This is a recording of the March 2017 Global Health Compound Design meeting. A webinar demonstrating using Jupyter, the free iPython notebook.
How to get started
Accessing Open Source Malaria data
Calculating physicochemical properties and plotting
Predicting AMES activity.
I've now written a couple of Jupyter notebooks and one of the issues that has come up is how to share the notebooks in a way that ensures the results will be reproducible in an environment when updates to components occur regularly.
Binder is a collection of tools for building and executing version-controlled computational environments that contain code, data, and interactive front ends, like Jupyter notebooks. It's 100% open source.
At a high level, Binder is designed to make the following workflow as easy as possible
- Users specify a GitHub repository
- Repository contents are used to build Docker images
- Deploy containers on-demand in the browser on a cluster running Kubernetes
Common use cases include:
- sharing scientific work
- sharing journalism
- running tutorials and demos with minimal setup
- teaching courses
If you want to find out more have a look at this blog post by the developers.
I've been experimenting with the use of Jupyter Notebooks (aka iPython Notebooks) as an electronic lab notebook but also a means to share computational models. The aim would be to see how easy it would be to share a model together with the associated training data together with an explanation of how the model was built and how it can be used for novel molecules.
The Ames test is a widely employed method that uses bacteria to test whether a given chemical can cause mutations in the DNA of the test organism. More formally, it is a biological assay to assess the mutagenic potential of chemical compounds. PNAS. 70 (8): 2281–5. doi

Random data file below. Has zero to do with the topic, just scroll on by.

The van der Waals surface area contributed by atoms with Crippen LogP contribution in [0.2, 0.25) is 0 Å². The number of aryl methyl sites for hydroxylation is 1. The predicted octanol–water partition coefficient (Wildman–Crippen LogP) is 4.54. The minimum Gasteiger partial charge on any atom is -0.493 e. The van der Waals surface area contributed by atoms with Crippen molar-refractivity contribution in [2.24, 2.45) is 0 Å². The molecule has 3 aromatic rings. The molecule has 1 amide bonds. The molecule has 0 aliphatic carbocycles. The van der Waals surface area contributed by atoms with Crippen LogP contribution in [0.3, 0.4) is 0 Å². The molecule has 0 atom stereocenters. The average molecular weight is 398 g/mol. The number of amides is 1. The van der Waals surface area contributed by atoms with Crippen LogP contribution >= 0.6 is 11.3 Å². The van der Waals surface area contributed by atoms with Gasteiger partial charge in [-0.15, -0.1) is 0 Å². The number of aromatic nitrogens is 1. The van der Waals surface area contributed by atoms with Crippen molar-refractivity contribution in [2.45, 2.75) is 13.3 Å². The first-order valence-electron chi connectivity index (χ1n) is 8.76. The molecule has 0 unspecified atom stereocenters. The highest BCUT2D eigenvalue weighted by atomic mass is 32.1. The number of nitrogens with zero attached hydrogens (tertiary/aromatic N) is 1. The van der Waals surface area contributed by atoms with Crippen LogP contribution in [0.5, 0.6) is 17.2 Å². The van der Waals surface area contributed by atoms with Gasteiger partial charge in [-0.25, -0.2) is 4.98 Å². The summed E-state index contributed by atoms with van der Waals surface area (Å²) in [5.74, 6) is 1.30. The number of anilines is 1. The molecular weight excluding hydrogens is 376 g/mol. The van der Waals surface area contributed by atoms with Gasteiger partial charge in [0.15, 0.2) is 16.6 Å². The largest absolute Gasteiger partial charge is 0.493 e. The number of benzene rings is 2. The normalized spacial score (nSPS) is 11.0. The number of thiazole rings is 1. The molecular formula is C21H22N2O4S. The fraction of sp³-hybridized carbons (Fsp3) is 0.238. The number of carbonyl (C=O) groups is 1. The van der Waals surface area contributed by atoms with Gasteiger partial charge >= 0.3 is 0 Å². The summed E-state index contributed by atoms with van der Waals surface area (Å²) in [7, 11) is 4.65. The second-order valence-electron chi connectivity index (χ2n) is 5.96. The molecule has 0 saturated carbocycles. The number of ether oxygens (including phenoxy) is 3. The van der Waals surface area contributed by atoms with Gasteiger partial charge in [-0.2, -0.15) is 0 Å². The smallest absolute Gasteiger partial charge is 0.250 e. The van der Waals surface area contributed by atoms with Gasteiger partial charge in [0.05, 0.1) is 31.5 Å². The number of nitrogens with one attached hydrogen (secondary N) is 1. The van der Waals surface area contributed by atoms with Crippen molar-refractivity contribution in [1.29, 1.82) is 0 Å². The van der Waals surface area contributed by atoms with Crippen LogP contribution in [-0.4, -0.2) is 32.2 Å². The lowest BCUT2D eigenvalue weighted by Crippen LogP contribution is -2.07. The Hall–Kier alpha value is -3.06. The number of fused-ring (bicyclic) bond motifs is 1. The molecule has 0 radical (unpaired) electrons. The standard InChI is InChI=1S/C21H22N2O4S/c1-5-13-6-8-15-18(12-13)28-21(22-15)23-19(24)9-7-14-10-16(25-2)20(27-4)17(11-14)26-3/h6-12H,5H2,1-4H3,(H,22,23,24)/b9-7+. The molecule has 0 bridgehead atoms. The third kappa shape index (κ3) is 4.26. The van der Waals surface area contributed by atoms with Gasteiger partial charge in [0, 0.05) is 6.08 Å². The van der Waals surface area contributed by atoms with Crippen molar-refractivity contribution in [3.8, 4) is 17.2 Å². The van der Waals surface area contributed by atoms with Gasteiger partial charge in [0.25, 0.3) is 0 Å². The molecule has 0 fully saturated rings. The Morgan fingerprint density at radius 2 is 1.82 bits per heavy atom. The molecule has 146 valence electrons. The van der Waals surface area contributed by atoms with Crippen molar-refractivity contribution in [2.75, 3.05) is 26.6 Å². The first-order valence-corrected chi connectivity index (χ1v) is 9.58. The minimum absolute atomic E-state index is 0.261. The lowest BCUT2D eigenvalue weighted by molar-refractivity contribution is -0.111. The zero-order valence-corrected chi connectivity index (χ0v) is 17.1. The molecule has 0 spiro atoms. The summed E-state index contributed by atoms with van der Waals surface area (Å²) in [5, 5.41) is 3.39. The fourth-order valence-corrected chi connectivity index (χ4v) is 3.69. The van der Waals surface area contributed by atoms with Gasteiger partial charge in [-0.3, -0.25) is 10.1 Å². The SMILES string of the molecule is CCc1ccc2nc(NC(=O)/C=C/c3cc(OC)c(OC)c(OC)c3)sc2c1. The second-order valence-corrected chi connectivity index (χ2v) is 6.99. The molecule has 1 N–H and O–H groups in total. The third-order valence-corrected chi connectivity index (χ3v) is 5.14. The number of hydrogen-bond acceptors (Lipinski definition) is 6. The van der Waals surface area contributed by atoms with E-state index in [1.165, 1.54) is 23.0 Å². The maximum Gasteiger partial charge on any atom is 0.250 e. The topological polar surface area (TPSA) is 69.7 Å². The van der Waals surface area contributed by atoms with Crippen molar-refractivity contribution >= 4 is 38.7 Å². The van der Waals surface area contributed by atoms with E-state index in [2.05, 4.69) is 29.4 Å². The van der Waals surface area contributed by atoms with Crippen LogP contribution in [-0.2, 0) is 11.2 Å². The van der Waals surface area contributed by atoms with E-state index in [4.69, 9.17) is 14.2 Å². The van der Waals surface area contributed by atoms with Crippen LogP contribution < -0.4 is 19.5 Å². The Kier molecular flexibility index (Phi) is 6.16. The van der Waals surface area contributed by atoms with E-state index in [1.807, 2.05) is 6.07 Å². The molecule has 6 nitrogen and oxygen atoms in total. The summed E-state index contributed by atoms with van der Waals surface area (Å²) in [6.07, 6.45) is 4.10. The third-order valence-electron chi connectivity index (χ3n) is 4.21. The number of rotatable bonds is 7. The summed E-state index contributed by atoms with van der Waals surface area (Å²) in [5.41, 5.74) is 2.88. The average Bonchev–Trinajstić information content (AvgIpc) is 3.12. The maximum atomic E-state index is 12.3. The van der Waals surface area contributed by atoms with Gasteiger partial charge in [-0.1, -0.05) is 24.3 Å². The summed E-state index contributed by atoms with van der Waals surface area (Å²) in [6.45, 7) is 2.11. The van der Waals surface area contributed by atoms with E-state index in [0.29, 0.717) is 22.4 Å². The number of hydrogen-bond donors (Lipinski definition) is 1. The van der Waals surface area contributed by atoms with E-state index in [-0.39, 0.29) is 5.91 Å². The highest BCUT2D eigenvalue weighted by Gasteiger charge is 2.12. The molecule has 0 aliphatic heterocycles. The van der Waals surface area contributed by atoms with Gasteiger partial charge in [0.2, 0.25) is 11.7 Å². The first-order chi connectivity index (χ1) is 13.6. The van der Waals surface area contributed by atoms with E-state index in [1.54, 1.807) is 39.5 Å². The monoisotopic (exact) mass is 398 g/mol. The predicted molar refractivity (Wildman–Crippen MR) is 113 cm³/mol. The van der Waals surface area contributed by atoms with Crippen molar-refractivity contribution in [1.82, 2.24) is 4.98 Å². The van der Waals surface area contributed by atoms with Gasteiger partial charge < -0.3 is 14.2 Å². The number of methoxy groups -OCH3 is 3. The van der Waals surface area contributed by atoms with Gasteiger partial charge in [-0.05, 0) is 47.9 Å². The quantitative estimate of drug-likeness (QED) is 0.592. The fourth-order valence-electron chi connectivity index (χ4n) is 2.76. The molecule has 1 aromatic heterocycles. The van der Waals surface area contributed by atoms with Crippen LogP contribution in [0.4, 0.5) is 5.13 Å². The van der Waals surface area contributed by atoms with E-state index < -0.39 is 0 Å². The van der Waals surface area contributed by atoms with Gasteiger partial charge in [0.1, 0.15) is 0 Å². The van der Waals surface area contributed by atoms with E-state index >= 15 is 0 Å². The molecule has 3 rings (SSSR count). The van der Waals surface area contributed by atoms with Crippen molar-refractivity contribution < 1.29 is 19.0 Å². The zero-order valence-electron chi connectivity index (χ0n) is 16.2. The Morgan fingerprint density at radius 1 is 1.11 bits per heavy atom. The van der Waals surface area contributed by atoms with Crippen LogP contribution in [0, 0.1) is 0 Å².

In this first notebook a random forest model to predict AMES activity is described….
The Molecular Design Toolkit is an open source environment that aims to seamlessly integrated molecular simulation, visualization and cloud computing. It offers access to a large and still-growing set of computational modelling methods with a science-focused Python API, that can be easily installed using PIP. It is ideal for building into a Jupyter notebook. The API is designed to handle both small molecules and large bimolecular structures, molecular mechanics and QM calculations.
There are a series of Youtube videos describing some of the functionality in more details, starting with this introduction.
This blog post looks very interesting, a notebook environment for coding, data visualisation based on Juypter (aka iPython) notebooks
With nteract, you can create documents, that contain executable code, textual content, and images, and convey a computational narrative. Unlike Jupyter, your documents are stand-alone, cross-platform desktop applications, providing a seamless desktop experience and offline usage.
More details are on GitHub.